LinkedIn is undoubtedly the most common ‘social network’ in the professional world. It comes complete with a range of functions, that – if used properly – can really help your career or business goals.
Beyond the basic package (which is free), LinkedIn offers a premium service at a cost. But is LinkedIn Premium worth it?
LinkedIn Premium allows you to choose from a range of additional services that you may want to use. The additional services are available via the following LinkedIn Premium accounts:
Squarely aimed at job seekers, this service allows you to boost your online presence.
It can link you directly to the key people within any company, industry or geography. It also offers you the chance to enhance your profile to become more easily found in searches to put you in prime position for new opportunities.
At a cost of $ 29.99 per month (on a rolling contract), it is questionable as to whether this is a better option than the free service.
This is on the basis that the majority of job seekers are not permanent job seekers, i.e. it is rare to be continuously searching for a new job.
So why would you pay on an ongoing basis for a service that you are likely to use only once or twice a year?
This service is potentially the most useful, but only for business development or sales professionals.
LinkedIn have a huge amount of data on individuals across all companies and industries. This data is a gold mine for sales professionals, as having access to this level of data and a means to digitally connect with people means the days of cold calling are no longer.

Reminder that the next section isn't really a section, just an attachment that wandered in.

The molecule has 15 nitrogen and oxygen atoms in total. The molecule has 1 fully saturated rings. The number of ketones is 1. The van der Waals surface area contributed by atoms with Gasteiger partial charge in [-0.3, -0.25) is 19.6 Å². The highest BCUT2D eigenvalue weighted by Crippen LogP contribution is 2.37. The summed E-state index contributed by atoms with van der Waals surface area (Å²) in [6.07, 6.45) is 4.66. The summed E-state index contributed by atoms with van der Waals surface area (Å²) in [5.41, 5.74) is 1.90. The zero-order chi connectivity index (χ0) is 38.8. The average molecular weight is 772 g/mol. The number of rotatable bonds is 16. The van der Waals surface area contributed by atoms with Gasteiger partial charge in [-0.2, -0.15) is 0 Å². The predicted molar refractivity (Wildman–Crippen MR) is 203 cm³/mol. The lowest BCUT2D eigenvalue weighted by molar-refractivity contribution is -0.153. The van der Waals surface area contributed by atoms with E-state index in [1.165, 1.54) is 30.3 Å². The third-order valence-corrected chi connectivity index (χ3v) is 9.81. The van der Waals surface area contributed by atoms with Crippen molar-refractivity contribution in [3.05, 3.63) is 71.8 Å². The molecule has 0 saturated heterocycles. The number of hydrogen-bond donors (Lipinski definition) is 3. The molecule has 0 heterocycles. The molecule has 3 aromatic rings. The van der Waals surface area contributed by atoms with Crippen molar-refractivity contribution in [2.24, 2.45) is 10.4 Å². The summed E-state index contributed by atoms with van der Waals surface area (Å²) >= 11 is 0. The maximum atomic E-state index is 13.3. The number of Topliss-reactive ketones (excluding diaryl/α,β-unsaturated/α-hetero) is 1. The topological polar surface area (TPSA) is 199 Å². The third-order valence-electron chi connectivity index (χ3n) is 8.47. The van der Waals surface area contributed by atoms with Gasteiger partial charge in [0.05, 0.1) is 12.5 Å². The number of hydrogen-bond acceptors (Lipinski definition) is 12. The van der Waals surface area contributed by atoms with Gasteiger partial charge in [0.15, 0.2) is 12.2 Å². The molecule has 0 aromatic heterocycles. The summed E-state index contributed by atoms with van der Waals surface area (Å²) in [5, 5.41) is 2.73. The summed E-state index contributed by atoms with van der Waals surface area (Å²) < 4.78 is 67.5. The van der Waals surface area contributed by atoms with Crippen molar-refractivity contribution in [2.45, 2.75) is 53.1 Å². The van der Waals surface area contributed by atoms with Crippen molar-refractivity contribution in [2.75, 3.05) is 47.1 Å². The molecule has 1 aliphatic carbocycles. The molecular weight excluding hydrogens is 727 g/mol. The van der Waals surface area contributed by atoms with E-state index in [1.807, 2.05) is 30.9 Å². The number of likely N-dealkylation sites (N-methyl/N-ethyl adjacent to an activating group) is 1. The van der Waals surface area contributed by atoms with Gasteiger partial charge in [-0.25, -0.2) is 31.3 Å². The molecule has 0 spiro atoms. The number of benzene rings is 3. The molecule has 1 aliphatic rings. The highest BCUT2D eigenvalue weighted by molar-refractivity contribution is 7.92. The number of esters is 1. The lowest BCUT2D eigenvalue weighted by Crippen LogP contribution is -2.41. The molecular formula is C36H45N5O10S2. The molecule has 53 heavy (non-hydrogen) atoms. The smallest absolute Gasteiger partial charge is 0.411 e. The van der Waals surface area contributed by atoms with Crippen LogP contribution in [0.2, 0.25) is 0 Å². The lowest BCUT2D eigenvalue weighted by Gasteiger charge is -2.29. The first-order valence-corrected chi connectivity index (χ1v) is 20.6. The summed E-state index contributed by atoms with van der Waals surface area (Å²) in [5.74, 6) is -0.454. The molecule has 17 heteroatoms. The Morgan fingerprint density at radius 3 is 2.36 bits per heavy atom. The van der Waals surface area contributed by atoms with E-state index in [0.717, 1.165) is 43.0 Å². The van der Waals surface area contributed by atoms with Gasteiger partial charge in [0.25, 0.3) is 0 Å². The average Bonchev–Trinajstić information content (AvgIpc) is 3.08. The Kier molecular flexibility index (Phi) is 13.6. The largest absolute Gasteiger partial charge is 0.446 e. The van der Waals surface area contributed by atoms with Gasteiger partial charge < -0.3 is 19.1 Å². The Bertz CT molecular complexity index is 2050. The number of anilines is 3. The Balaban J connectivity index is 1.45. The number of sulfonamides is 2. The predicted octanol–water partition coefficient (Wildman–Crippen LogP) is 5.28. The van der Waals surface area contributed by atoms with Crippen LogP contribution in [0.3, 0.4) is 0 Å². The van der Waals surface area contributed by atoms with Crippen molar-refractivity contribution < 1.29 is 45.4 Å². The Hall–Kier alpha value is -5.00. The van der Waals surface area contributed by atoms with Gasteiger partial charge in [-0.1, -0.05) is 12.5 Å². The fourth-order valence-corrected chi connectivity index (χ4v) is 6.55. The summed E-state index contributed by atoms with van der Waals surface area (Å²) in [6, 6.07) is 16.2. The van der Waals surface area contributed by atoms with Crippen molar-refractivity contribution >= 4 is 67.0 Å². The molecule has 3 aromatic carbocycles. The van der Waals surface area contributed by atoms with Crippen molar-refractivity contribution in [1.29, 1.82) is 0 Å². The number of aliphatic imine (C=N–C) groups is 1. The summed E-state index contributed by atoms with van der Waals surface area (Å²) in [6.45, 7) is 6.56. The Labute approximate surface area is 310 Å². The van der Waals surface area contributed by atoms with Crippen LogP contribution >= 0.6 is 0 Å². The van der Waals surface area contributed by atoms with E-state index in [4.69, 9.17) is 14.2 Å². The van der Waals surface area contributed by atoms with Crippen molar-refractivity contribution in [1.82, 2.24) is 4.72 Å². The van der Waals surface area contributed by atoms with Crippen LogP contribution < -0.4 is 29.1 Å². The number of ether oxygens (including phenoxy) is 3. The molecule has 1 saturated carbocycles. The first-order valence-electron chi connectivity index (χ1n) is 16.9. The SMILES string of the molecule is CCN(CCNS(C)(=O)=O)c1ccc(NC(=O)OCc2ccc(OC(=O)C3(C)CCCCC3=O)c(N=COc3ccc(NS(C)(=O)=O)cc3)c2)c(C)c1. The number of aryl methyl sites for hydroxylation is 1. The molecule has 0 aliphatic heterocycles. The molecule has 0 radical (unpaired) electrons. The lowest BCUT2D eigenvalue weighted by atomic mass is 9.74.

At $79.99 per month (on a rolling basis), it is fair to say that this service is almost definitely worth it. It can be viewed as a cheaper, and more effective, alternative to cold calling, when considering the cost of resources and time of cold calling.
This service is geared up for recruiters, and makes use of LinkedIn’s huge data set to help recruiters directly target and connect potential job candidates.
At $119.99 per month (rolling), it’s not cheap, so only serious recruiters will be interested in this service. But if the service can lead to just a single placement per month, the service has more than covered its cost.
Aimed at companies looking to widen their network and help their business grow.
This is probably the least attractive of the Premium accounts, as the features on offer can be quite limited (e.g. only 15 InMails are allowed per month).
That said, you do get access to a range industry insights, which is useful for you to benchmark your company against your competitors.
But at $59.99 per month (rolling), you are probably better off saving the money and using a basic web search to find out information about your competitors.
LinkedIn is undoubtedly a great source of data and information for job seekers, recruiters and business development professionals.
But its Premium offerings are only likely to be of use for a small number of specific requirements (e.g. recruiters), and less so for the general masses of people who may use LinkedIn to find a new role.
Even if the ‘Premium Career’ service could be useful for a job seeker in the short term, it is not worth paying for an ongoing service that you will not be using.
A good option may be to subscribe for this service, but then unsubscribe once you have got what you need from it, i.e. you have found yourself a new job.
It may also be a good idea to use the Premium free trial offer to get a direct understanding of the services before signing up for regular payments.
Ultimately, you should take a good look at the services to help you decide if any of the Premium offerings are right for you and your circumstances.